Saying Farewell to Teresa’s Gardens of a Hallowe’en Night

Wrecking balls and heavy machinery have been busy since February bringing down the flats in my parish. In the 1960s some bright spark in Dublin Corporation thought it a good idea to stack working people on top of one another in Soviet style brutalist flats in the inner city. Fatima Mansions and Teresa’s Gardens in the Liberties were two of these failed solutions to the infamous housing crisis of Dublin. Part of me is delighted to see them come down. People deserve so much better than the flats. Yet seeing them come down with such lack of ceremony does make me feel a little sad. I’ve never lived in the flats, but my friends and neighbours have, and – for better or worse – these iconic buildings have been their homes.


I came to St. James’s a few years ago, and on first seeing the flats I couldn’t help but feel the dread; they were bleak to the eyes, and the kids from them were forever booting my front door and running like banshees over my roof. Every night I made a point of standing at the front door smoking until I had said hello to and spoken with most of the folk who passed by. One night I was invited round to the flats for a drink, and, thinking I was taking my life in my hands, I went around. The sun was up before I got back home that night. What happened was that the ice had been broken. I knew people by name, and they knew me. After supplying some of the kids with racing pigeons – a big hobby in this part of town – my door stopped getting kicked, and they ask permission before high-tailing it over my roof. That’s a start.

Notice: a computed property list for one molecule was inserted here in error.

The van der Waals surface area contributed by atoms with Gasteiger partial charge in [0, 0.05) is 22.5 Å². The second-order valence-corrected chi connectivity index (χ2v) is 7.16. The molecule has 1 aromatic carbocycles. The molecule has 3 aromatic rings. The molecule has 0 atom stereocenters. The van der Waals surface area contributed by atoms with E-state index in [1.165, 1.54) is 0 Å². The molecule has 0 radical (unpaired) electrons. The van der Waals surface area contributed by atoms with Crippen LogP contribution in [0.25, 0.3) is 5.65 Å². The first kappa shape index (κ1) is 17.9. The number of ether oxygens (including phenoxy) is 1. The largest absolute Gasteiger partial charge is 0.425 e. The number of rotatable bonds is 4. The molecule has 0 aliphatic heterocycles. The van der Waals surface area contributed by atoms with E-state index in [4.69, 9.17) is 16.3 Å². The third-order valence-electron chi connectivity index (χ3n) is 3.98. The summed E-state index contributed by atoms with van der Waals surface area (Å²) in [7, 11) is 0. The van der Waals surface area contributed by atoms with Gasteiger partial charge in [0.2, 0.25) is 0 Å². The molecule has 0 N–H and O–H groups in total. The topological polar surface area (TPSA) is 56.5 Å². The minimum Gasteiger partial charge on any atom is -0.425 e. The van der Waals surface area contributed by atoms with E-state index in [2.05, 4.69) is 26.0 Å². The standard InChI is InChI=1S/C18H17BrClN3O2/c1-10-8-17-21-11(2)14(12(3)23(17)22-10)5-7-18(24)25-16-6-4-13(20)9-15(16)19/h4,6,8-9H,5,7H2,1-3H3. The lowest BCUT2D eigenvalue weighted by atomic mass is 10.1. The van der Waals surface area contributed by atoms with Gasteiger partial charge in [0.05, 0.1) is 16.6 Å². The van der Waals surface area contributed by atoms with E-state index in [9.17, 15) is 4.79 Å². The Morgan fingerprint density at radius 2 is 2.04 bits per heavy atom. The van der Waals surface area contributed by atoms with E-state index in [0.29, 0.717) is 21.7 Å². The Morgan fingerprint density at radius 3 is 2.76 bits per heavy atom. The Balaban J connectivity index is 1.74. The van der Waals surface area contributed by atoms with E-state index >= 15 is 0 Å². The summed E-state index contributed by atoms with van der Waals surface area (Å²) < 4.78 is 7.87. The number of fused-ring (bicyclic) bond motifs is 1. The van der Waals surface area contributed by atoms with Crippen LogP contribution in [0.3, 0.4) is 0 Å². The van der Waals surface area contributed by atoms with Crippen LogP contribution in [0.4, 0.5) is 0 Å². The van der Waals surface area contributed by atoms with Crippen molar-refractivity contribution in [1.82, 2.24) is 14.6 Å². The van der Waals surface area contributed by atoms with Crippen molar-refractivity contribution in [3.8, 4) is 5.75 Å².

As one of the local holy people, my door gets knocked at all hours of the day and night. Bad things happen here – not because the people are bad. Not at all! Bad things happen in places like this. Drugs have a lot to do with it, and there is no shortage of pushers who visit the flats. Quite often when something happens someone will come looking for me, and I am glad they come. I have seen how so many people around here are treated by the police. I’m glad they have people they can turn to, and I hope I haven’t let anyone down.


Last night, possibly the last Hallowe’en in the life of Teresa’s Gardens flats, everyone came out to enjoy the community bonfire and fireworks. Kyle, Marley, Anthony, and the rest were so chuffed to discover they had built the biggest bonfire in the city. I’ve watched them dragging wood to it all month. Last night I took a wee walk round to see it burning and I was overcome with the mood and the atmosphere. Mums and dads were all together with their children, all the youngsters were being cool, and you’d think it was Christmas. “Hey Jason, would you like a beer?” – Of course I would.

Ùr-Fhàsaidh
Jason Michael
Blog Author

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